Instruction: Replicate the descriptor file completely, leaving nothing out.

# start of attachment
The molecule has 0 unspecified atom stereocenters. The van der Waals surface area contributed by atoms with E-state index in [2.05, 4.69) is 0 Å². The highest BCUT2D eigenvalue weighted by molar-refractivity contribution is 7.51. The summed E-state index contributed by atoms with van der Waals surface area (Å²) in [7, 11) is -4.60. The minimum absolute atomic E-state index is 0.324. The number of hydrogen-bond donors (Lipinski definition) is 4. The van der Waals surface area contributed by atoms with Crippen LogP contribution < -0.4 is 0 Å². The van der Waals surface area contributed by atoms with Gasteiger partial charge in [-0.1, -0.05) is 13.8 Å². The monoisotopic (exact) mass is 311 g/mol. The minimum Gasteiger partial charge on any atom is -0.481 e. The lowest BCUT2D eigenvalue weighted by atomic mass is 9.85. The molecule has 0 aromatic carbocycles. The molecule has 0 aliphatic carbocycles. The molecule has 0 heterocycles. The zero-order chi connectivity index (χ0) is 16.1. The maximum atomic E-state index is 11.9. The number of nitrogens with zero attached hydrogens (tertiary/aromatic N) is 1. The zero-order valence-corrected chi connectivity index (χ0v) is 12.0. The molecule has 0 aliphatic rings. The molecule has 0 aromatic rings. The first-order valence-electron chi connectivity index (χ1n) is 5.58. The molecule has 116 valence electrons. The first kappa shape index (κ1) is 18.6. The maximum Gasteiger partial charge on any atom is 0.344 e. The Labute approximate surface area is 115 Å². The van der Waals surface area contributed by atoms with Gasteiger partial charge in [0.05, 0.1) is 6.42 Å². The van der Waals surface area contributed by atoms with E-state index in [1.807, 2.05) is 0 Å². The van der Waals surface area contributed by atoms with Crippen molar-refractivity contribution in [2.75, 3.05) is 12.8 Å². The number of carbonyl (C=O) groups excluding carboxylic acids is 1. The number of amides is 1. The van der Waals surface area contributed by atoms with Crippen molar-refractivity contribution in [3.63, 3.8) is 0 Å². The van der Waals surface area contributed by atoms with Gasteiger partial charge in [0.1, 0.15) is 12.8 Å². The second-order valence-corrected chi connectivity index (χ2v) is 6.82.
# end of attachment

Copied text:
The molecule has 0 unspecified atom stereocenters. The van der Waals surface area contributed by atoms with E-state index in [2.05, 4.69) is 0 Å². The highest BCUT2D eigenvalue weighted by molar-refractivity contribution is 7.51. The summed E-state index contributed by atoms with van der Waals surface area (Å²) in [7, 11) is -4.60. The minimum absolute atomic E-state index is 0.324. The number of hydrogen-bond donors (Lipinski definition) is 4. The van der Waals surface area contributed by atoms with Crippen LogP contribution < -0.4 is 0 Å². The van der Waals surface area contributed by atoms with Gasteiger partial charge in [-0.1, -0.05) is 13.8 Å². The monoisotopic (exact) mass is 311 g/mol. The minimum Gasteiger partial charge on any atom is -0.481 e. The lowest BCUT2D eigenvalue weighted by atomic mass is 9.85. The molecule has 0 aromatic carbocycles. The molecule has 0 aliphatic carbocycles. The molecule has 0 heterocycles. The zero-order chi connectivity index (χ0) is 16.1. The maximum atomic E-state index is 11.9. The number of nitrogens with zero attached hydrogens (tertiary/aromatic N) is 1. The zero-order valence-corrected chi connectivity index (χ0v) is 12.0. The molecule has 0 aliphatic rings. The molecule has 0 aromatic rings. The first-order valence-electron chi connectivity index (χ1n) is 5.58. The molecule has 116 valence electrons. The first kappa shape index (κ1) is 18.6. The maximum Gasteiger partial charge on any atom is 0.344 e. The Labute approximate surface area is 115 Å². The van der Waals surface area contributed by atoms with Gasteiger partial charge in [0.05, 0.1) is 6.42 Å². The van der Waals surface area contributed by atoms with E-state index in [1.807, 2.05) is 0 Å². The van der Waals surface area contributed by atoms with Crippen molar-refractivity contribution in [2.75, 3.05) is 12.8 Å². The number of carbonyl (C=O) groups excluding carboxylic acids is 1. The number of amides is 1. The van der Waals surface area contributed by atoms with Crippen molar-refractivity contribution in [3.63, 3.8) is 0 Å². The van der Waals surface area contributed by atoms with Gasteiger partial charge in [0.1, 0.15) is 12.8 Å². The second-order valence-corrected chi connectivity index (χ2v) is 6.82.